Photo by Jeffrey S. Otto/Farm Flavor Media

1. Why do we need to keep eggs refrigerated in the U.S.?

Before eggs are sold in the U.S., they go through a sterilization process during which they are washed in hot, soapy water and sprayed with a disinfectant, killing any bacteria that might be on the shell. This process may also remove the cuticle of the egg, which is a thin layer on the eggshell helps protect it. If the cuticle is removed, any bacteria encountering the egg after sterilization will more easily be able to penetrate the shell and contaminate the egg’s contents. Although refrigeration does not kill bacteria, it reduces the likelihood of you becoming sick by keeping the number of bacteria limited. Refrigeration also makes it more difficult for bacteria to penetrate the eggshell.

2. How long can milk be kept outside the refrigerator before it’s dangerous to drink?

According to the U.S. Food & Drug Administration, refrigerated foods, including milk, should never be out of the refrigerator at room temperature for longer than two hours.

3. What do expiration or “use by” dates mean, and how important are they?

A “Best if Used By/Before” date indicates when a product will be of best flavor or quality and is not a purchase or safety date. A “Sell-By” date tells the store how long to display the product for sale for inventory management and is not a safety date. A “Use-By” date is the last date recommended for the use of the product while at peak quality, which is not a safety date except for when used on infant formula.

4. What is evaluated for a restaurant score?

Local laws regulate how often restaurant inspections take place and what specific items the inspectors look for, but, in general, environmental health inspectors check that safeguards are in place to protect food from contamination by food handlers, cross- contamination (the transfer of harmful bacteria to food from other foods) and contamination from other sources in the restaurant. Some examples include ensuring employees regularly wash their hands in a sink with soap, hot water and paper towels; utensils and surfaces that come in contact with raw meat are not used to prepare ready-to-eat foods; and that rodents and other pests are not present.

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5. At what temperature should meats be before they’re consumed, and what is the best and most reliable way to determine their temperature?

The U.S. Food & Drug Administration recommends using a food thermometer to determine temperature of meats. Beef, pork and veal, along with lamb roasts, steaks and chops should be cooked to at least 145 degrees Fahrenheit. Ground beef, veal, lamb and pork should be cooked to at least 160 degrees Fahrenheit, while all poultry should be cooked to a minimum of 165 degrees Fahrenheit.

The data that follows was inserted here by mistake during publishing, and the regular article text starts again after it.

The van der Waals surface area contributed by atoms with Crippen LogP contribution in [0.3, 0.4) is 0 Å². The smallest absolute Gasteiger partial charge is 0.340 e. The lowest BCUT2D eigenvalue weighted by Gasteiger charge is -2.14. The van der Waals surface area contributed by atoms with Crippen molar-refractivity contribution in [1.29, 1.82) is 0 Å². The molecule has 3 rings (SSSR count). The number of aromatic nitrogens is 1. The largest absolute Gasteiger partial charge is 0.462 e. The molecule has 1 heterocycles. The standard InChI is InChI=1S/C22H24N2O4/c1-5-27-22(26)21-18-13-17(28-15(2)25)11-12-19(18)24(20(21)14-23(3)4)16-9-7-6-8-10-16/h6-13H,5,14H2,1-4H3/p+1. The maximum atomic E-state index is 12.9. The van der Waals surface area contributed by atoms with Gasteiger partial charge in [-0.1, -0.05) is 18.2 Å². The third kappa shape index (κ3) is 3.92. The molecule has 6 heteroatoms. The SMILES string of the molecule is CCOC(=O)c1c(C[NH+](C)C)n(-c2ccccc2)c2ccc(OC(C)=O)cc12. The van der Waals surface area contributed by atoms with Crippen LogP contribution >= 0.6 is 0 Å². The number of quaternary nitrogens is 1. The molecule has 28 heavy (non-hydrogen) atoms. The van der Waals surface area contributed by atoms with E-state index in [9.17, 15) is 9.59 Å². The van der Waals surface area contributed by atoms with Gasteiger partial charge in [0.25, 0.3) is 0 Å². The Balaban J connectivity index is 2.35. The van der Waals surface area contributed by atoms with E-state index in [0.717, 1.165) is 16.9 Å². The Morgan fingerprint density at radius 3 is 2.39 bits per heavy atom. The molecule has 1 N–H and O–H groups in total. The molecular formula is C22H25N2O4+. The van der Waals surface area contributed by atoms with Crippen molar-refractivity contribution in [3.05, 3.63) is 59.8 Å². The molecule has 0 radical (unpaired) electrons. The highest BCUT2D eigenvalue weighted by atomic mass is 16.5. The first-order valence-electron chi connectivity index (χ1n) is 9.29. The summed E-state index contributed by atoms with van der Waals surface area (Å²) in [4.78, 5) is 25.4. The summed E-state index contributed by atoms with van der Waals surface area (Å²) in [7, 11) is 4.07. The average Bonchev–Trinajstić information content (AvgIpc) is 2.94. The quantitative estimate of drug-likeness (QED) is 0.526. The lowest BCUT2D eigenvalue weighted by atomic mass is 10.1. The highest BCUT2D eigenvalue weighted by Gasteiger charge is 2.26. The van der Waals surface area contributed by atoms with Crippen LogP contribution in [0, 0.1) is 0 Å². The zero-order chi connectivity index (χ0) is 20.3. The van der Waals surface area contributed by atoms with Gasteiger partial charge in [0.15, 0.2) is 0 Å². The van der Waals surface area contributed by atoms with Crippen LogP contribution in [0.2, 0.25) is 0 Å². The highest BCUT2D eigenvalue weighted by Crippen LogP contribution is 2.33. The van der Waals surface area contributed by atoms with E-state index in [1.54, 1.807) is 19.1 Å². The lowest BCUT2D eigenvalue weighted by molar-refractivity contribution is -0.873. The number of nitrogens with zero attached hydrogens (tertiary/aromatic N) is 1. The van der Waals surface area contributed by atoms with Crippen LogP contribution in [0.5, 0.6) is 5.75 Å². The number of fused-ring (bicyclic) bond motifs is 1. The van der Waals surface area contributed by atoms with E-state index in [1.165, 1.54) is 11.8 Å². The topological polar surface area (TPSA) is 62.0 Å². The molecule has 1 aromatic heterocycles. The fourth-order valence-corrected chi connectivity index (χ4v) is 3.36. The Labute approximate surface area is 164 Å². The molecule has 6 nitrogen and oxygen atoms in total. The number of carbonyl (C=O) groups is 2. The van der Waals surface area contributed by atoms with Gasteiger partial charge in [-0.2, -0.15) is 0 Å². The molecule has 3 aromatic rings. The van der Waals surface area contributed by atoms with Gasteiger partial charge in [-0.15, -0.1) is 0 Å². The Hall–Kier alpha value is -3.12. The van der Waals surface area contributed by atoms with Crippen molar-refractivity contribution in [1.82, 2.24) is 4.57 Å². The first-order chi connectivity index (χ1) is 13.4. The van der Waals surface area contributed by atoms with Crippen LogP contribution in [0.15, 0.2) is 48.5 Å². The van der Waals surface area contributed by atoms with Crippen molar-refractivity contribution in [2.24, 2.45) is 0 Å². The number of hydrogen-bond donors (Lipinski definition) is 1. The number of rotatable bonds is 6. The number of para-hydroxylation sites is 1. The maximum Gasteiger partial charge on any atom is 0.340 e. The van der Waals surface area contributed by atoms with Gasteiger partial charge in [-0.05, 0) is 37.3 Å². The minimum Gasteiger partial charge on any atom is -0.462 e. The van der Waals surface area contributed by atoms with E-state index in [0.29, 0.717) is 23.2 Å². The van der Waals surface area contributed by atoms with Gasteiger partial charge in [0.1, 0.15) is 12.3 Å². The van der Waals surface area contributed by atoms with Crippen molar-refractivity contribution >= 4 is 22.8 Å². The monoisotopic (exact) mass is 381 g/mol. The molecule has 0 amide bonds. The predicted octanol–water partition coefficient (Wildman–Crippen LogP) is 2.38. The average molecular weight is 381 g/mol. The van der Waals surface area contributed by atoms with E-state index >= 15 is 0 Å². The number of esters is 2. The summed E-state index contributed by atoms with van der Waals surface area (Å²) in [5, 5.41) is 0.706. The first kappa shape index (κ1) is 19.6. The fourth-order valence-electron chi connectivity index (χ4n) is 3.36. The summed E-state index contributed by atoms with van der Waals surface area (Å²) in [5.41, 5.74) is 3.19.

6. How cold should I keep my refrigerator?

To ensure that your refrigerator is doing its job, it’s important to keep its temperature at 40 degrees Fahrenheit or colder; the freezer should be at 0 degrees Fahrenheit.

7. Is it safe to defrost meat on the kitchen counter?

No. According to the U.S. Department of Agriculture, perishable foods should never be thawed on the counter (or in hot water) and must not be left at room temperature for more than two hours. When thawing frozen food, it’s best to thaw in the refrigerator where it will remain at a safe, constant temperature.

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8. How do I prevent cross-contamination when using a cutting board?

When preparing food, the U.S. Department of Agriculture recommends washing cutting boards, dishes and countertops with hot, soapy water after preparing each food item and before you go on to the next item. In addition, the individual preparing the food should wash his or her hands with soap and warm water for 20 seconds before and after handling food, and after using the bathroom, changing diapers or handling pets.

9. How long is it safe to keep meat or poultry products in the freezer?

Raw poultry can be kept in the freezer for up to a year, while cooked poultry should be frozen for no longer than six months. Red meat can be frozen for four to 12 months when raw, but once cooked, these meats can be safely frozen for a maximum of six months. Ground meats are safe in the freezer for three to four months, while both bacon and sausage should be frozen for no longer than a month.

10. Is it safe to eat moldy cheese or salami if I cut away the mold? What about fruit, jelly or bread?

When visible mold is present, its tentacles (called “threads”) have likely penetrated deep into your food, contaminating even those parts that look mold-free. In most cases, the best course of action is to discard food once it contains mold. However, you can make an exception for hard block cheeses like Parmesan, cheddar or Swiss by cutting away an inch of cheese all the way around the moldy spot.

Sources: healthline.com, fda.gov, fsis.usda.gov, foodsafetynews.com, rd.com, time.com 

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